Companies take note: ESG continues growth in Canada
Canadian companies are taking this seriously. According to a 2021 report by Montreal-based ESG consulting firm Millani, more than 70% of companies on the S&P/TSX Composite Index now have dedicated ESG reporting, up from 36% in 2016 – including some energy companies.
The increased interest shouldn’t come as a surprise. According to an Ipsos survey conducted between August 27 and 30, 2021, two-thirds of Canadians consider ESG factors important when deciding on investments³. The desire for RI is even more pronounced among up-and-coming investors, with 71% of people aged 18 to 34 taking ESG factors into account.
If companies are going to succeed – both from a revenue and share price increase perspective – they will likely need to prove to their customers that they care about ESG issues.
More education and discussion needed
If these misconceptions are going to change, more education is needed. A study by the Ontario Securities Commission found that a third of investors say access to ESG information helps them make better investment decisions. Many investors are still unfamiliar with ESG, so advisors who can educate have an opportunity to improve their value to their clients.
Perhaps a good place to start is to underscore that there is more to ESG than climate change.
As values shift around environmental and social issues, it will open new industries like electric vehicles, new markets such as carbon credits and create opportunities for overdue themes to thrive, such as welcoming more women into leadership roles.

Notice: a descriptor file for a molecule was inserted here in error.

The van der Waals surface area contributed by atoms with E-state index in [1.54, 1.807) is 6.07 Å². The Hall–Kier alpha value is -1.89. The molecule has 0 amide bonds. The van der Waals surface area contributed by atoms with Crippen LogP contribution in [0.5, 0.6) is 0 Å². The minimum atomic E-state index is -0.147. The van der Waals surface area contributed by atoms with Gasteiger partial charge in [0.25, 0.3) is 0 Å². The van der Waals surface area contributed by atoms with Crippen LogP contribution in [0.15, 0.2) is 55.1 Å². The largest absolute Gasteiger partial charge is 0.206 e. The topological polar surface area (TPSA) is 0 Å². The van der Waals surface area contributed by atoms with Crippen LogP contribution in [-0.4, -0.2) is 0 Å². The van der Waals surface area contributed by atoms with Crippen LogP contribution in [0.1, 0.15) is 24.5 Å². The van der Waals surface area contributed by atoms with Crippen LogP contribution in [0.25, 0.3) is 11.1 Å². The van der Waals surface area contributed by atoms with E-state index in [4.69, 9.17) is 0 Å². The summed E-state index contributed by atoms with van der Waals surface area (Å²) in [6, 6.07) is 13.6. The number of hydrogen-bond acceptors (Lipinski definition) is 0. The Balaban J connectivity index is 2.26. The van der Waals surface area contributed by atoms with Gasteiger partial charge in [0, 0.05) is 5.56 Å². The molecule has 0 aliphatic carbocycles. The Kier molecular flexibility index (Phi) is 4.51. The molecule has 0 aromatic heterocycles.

For advisors who want to continue to deliver value to their clients, it is important to think beyond the “E.” As BGC notes, the innovations and investments being made by companies looking to improve in all three ESG categories could inject trillions into the global economy by 2050. By applying an ESG lens, investors will be in a better position to identify these companies and participate in potential investment returns.
It’s time for the investment industry to look at the wider implications and potential of ESG to identify opportunities for how it can help manage risk. Not every investor will share the same values, so it’s up to the advisor to bring up ESG with their clients and determine where they are on the ESG spectrum. As an advisor, you don’t have to pick sides, you just need to focus on the big picture.
 As of December 21, 2019
 As of September 2021
 As of November 2021
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The views and opinions expressed in this article are solely those of the authors and do not necessarily reflect the view or position of the Responsible Investment Association (RIA). The RIA does not endorse, recommend, or guarantee any of the claims made by the authors. This article is intended as general information and not investment advice. We recommend consulting with a qualified advisor or investment professional prior to making any investment or investment-related decision.